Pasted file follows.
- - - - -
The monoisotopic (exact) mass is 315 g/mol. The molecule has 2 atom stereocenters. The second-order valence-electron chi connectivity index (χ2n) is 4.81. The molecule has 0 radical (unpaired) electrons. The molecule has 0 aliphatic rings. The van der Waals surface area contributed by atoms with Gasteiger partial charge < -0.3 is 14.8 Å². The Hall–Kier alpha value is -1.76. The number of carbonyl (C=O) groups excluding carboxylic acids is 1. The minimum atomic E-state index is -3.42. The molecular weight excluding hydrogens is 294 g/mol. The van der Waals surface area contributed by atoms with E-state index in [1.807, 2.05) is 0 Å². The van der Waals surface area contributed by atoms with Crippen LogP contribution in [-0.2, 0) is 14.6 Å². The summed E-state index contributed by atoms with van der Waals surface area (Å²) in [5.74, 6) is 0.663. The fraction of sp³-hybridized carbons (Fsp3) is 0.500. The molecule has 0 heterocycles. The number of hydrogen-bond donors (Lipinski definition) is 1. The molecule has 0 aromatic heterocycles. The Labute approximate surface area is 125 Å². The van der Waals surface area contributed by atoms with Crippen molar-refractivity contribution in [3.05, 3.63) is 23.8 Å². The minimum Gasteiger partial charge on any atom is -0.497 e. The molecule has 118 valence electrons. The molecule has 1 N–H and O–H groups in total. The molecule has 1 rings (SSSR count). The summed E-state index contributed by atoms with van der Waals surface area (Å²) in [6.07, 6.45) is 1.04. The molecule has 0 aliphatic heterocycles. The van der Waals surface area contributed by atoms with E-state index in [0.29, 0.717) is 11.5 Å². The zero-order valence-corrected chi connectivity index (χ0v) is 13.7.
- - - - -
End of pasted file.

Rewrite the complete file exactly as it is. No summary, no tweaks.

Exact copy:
The monoisotopic (exact) mass is 315 g/mol. The molecule has 2 atom stereocenters. The second-order valence-electron chi connectivity index (χ2n) is 4.81. The molecule has 0 radical (unpaired) electrons. The molecule has 0 aliphatic rings. The van der Waals surface area contributed by atoms with Gasteiger partial charge < -0.3 is 14.8 Å². The Hall–Kier alpha value is -1.76. The number of carbonyl (C=O) groups excluding carboxylic acids is 1. The minimum atomic E-state index is -3.42. The molecular weight excluding hydrogens is 294 g/mol. The van der Waals surface area contributed by atoms with E-state index in [1.807, 2.05) is 0 Å². The van der Waals surface area contributed by atoms with Crippen LogP contribution in [-0.2, 0) is 14.6 Å². The summed E-state index contributed by atoms with van der Waals surface area (Å²) in [5.74, 6) is 0.663. The fraction of sp³-hybridized carbons (Fsp3) is 0.500. The molecule has 0 heterocycles. The number of hydrogen-bond donors (Lipinski definition) is 1. The molecule has 0 aromatic heterocycles. The Labute approximate surface area is 125 Å². The van der Waals surface area contributed by atoms with Crippen molar-refractivity contribution in [3.05, 3.63) is 23.8 Å². The minimum Gasteiger partial charge on any atom is -0.497 e. The molecule has 118 valence electrons. The molecule has 1 N–H and O–H groups in total. The molecule has 1 rings (SSSR count). The summed E-state index contributed by atoms with van der Waals surface area (Å²) in [6.07, 6.45) is 1.04. The molecule has 0 aliphatic heterocycles. The van der Waals surface area contributed by atoms with E-state index in [0.29, 0.717) is 11.5 Å². The zero-order valence-corrected chi connectivity index (χ0v) is 13.7.